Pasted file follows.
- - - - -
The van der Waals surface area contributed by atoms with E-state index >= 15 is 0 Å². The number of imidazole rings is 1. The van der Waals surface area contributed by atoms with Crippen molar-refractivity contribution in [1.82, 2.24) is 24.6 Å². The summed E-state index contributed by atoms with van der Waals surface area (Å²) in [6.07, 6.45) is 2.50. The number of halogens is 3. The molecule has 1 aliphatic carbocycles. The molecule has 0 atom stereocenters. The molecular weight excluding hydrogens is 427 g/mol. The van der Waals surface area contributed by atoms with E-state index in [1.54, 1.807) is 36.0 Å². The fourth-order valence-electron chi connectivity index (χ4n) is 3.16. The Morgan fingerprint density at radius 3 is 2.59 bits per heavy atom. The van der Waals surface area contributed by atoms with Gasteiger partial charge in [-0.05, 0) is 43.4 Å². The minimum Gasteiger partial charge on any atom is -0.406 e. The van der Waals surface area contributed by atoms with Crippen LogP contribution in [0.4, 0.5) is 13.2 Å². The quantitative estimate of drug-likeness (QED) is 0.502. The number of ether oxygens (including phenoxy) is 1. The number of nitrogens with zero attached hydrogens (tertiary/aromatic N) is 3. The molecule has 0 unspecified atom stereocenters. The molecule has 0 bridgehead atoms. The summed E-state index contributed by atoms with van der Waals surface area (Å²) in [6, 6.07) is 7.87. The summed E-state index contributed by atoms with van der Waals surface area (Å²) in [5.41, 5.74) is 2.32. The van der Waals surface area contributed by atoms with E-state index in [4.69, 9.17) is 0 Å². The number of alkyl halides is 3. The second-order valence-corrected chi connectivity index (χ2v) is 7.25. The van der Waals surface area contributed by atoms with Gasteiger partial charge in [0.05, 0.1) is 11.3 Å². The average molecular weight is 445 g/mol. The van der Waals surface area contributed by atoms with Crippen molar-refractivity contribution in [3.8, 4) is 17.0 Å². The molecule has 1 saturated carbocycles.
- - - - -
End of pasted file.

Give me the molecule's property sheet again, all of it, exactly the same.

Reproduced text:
The van der Waals surface area contributed by atoms with E-state index >= 15 is 0 Å². The number of imidazole rings is 1. The van der Waals surface area contributed by atoms with Crippen molar-refractivity contribution in [1.82, 2.24) is 24.6 Å². The summed E-state index contributed by atoms with van der Waals surface area (Å²) in [6.07, 6.45) is 2.50. The number of halogens is 3. The molecule has 1 aliphatic carbocycles. The molecule has 0 atom stereocenters. The molecular weight excluding hydrogens is 427 g/mol. The van der Waals surface area contributed by atoms with E-state index in [1.54, 1.807) is 36.0 Å². The fourth-order valence-electron chi connectivity index (χ4n) is 3.16. The Morgan fingerprint density at radius 3 is 2.59 bits per heavy atom. The van der Waals surface area contributed by atoms with Gasteiger partial charge in [-0.05, 0) is 43.4 Å². The minimum Gasteiger partial charge on any atom is -0.406 e. The van der Waals surface area contributed by atoms with Crippen LogP contribution in [0.4, 0.5) is 13.2 Å². The quantitative estimate of drug-likeness (QED) is 0.502. The number of ether oxygens (including phenoxy) is 1. The number of nitrogens with zero attached hydrogens (tertiary/aromatic N) is 3. The molecule has 0 unspecified atom stereocenters. The molecule has 0 bridgehead atoms. The summed E-state index contributed by atoms with van der Waals surface area (Å²) in [6, 6.07) is 7.87. The summed E-state index contributed by atoms with van der Waals surface area (Å²) in [5.41, 5.74) is 2.32. The van der Waals surface area contributed by atoms with E-state index in [4.69, 9.17) is 0 Å². The number of alkyl halides is 3. The second-order valence-corrected chi connectivity index (χ2v) is 7.25. The van der Waals surface area contributed by atoms with Gasteiger partial charge in [0.05, 0.1) is 11.3 Å². The average molecular weight is 445 g/mol. The van der Waals surface area contributed by atoms with Crippen molar-refractivity contribution in [3.8, 4) is 17.0 Å². The molecule has 1 saturated carbocycles.